First of all, make sure that you’re tapping a sugar maple, as other maples produce sap that can be used but it doesn’t work as well. Then, once you’ve collected it, you boil it (outside for preference). Check the temperature when it first boils and then check again occasionally until it is 7 degrees Farenheit hotter than it was when it boiled. It should be around 219 degrees. Strain the syrup, then store it. It doesn’t need to be refrigerated, but you can if you want to.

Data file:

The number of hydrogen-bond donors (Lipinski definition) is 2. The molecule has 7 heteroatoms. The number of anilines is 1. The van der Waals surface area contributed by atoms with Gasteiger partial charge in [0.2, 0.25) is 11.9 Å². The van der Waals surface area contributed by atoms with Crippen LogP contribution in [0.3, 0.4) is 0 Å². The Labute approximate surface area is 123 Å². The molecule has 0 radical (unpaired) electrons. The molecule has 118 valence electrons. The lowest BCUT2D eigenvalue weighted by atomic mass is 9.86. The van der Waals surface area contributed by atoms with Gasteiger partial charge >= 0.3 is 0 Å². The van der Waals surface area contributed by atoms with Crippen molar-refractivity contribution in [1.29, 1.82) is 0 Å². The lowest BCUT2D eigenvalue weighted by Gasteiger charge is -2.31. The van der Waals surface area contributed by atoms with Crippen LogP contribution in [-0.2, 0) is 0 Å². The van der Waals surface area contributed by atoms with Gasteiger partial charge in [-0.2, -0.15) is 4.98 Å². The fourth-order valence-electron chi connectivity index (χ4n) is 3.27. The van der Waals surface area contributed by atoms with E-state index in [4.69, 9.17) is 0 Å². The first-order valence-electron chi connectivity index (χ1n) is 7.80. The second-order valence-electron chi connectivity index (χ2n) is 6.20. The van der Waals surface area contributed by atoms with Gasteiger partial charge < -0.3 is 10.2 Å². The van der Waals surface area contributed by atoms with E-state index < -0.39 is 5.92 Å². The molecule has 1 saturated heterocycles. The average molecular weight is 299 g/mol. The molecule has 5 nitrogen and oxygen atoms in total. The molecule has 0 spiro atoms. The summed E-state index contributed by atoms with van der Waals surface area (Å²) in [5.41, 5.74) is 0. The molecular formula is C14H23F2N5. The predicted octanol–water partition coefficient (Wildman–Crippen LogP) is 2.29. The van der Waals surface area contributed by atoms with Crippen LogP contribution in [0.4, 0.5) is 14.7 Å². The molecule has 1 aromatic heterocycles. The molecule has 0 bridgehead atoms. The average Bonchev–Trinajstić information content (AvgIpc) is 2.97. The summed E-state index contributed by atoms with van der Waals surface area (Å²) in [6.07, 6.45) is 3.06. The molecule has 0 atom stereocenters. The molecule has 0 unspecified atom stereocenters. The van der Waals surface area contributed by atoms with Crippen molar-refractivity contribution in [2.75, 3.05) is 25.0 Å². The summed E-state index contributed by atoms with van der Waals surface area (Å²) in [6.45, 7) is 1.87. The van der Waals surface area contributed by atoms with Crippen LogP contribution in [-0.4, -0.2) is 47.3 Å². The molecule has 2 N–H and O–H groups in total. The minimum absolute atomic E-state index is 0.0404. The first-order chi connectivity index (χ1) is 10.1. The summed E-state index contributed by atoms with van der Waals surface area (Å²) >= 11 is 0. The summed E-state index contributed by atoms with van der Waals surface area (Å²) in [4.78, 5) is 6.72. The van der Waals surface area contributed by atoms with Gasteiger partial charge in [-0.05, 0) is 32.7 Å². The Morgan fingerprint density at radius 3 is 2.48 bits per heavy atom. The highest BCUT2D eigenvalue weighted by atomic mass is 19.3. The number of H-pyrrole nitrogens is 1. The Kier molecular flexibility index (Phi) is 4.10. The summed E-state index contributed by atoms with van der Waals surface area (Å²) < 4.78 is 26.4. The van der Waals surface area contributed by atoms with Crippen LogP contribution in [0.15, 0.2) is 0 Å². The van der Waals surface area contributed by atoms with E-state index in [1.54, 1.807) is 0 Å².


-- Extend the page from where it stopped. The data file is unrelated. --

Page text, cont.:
This University of Maine tutorial provides great step-by-step instructions on turning maple sap to syrup. Assuming you have a big bucket of sap already collected, you need an outdoor gas range or outdoor fireplace to boil the sap (don’t do it inside!). You then fill the pan with the sap, but not so much that it will boil over. When boiling, you need to check the temperature of the sap when it first hits a boil. Remember that temp. Use a candy thermometer to judge when the sap hits 7.1 degrees F above that first boiling temperature. This is when the syrup reaches the right sugar content. Next, you should filter the syrup through a wool or Orlon material to get rid of hard particles left in (See the pdf for an alternate option to filtering). Then, you should be ready to can the syrup, which should be done while it’s hot!
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